Future Tense

The Emoji Era Is Over. Thanks, Apple.

The new emoji of iOS10
The new emoji of iOS10


Do you remember the first time you swiped through the original set of emoji? It was really weird, right? Because while they presumably served as one-tap word replacements, they were extremely unlikely everyday vocab candidates. Floppy disk. Fishcake. Space invader. Old-school mailboxes. Barely recognizable houseplant cactus. It was deliciously random. This was the joke we were all laughing at.

This joke was the genetic mutation that helped the emoji organism flourish, conquer the world. If they’d simply been a set of pictures of common word-replacing images, the annoyingness of having to scroll through the entire set hunting for the right one would have precluded the one-tap efficiency, and rendered emoji superfluous altogether. But since they failed from day one, since they were always arbitrary, they transcended pragmatic-use demand, becoming more of a cultural fetish than a tool.

Their names suggest that emoji were supposed to have fixed meanings. But most of them look nothing like their names: 😯, for example, is “Hushed Face Emoji” and 😤 is “Face With Look of Triumph.” Supposedly they make more intuitive sense in their home cultural context: Japan.  Regardless, few people knew they had names anyway, and since they don’t look like those names to the average American, emoji effectively did not have fixed meanings.

This was also a key to their success. Emoji were fun precisely because of the ambiguousness that rendered their meanings subjective. It allowed for interpretation in using them as signifiers. It made emoji a super creative semiotic game called  “Hey, Guess What I Mean by This!” It allowed for that sometimes-baffling, sometimes-glorious moment on the receiving end wherein you either have no goddamn idea what someone meant or you totally do.

But that has changed. The iOS 10 emoji are way too lifelike, literal, objectively interpretable, and well, way less weird. They made emojis prescriptive, in effect, quashing the possibility for play. This ambiguously angsty little man 🙇? Now pathetically apologetic. The silly dancing twins in leotards 👯 now have these weird slender bodies that aren’t nearly as cute or celebratory. The lady getting a head massage’s 💆 slack-jawed o-shaped mouth is now closed, cool, relaxed. The human characters got oblong, detailed faces. And their standard, creepy, maniacal grin👴? All but gone. Replaced with what looks more like Xanax-induced contentedness.

During the golden era of emoji, we used their flexibility to transmit hard-to-articulate emotional nuggets of significance. Take, for example, that weird indistinguishable grin-grimace emoji: 😁. According to emojitracker.com, it’s the 15th most popular emoji on Twitter. Its slightly-guilty-slightly-pleased-slightly-embarrassed-but-still-excited expression made it a favorite, I suspect, because we often experience this dynamic maelstrom of feelings in real life. Like when you ask someone for a big, irritating favor that will also deepen the intimacy of your bond. Like asking a new friend to borrow their car for a weekend. Or asking your boss to let you leave early to go to a concert. A lot of asks occur, for better or worse, over text, and the grin-grimace was a trusty analog for this complex shame-joy we experience. Alas, no longer. Now Apple has changed it into an unquestionably happy grin. This is a huge loss. (Couple a huge shit-eating grin with a big ask and you just look like an entitled brat.)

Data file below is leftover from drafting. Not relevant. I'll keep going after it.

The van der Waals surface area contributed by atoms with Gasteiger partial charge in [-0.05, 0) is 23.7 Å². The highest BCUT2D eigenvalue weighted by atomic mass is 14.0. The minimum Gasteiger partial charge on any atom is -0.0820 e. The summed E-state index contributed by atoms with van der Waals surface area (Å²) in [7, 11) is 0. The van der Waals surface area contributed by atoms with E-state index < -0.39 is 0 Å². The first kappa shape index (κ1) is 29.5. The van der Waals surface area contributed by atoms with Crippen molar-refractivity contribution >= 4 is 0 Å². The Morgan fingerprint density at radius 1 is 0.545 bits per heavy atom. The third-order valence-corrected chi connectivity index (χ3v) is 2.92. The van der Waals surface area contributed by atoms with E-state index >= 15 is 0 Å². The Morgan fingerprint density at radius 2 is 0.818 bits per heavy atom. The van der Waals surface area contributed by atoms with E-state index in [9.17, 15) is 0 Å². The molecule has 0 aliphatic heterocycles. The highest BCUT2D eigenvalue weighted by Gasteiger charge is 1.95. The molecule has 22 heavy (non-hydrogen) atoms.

Emoji function best as pragmatic gestures, not word replacements. When you meet people for the first time, you can hug them, shake their hand, politely nod, or kiss them on the cheek. None has a fixed meaning, but each sends a different set of signals, depending on their contexts. This is useful, because meeting someone, like most of life, is loaded with a lot of unknown factors and we need agility to both communicate and hide our thoughts and feelings as we please. A handshake, at its core, simply acknowledges meeting and establishes polite rapport with a possible degree of professional distance. We have freedom to adjust grip strength and number of ups-and-downs in hopes of sending more nuanced messages like perhaps “I’m not afraid of you.”  Of course these signals get misinterpreted all the time, but their pliancy is a feature, not a bug.  It doesn’t mean we should try to create a comprehensive system for them.

That’s exactly what iOS 10 does to emoji—tries to fix something not broken. These new emoji leave no room for vaguery, interpretation, weirdness. And worse still,  iOS 10’s emoji-suggest function now lets you tap a word to replace it with an emoji of Apple’s suggestion. No! That’s not it. Then emoji is just formulaic code. That’s the opposite of what emojis should be. That’s the iOS 0-fun version.

The iOS 10 forms cut off the non-existent legs with which emoji once did their representative gymnastics. Apple’s designers fundamentally misunderstood what made emoji great. This is the death of emoji, or at least the beginning of the end. RIP little friends. 💀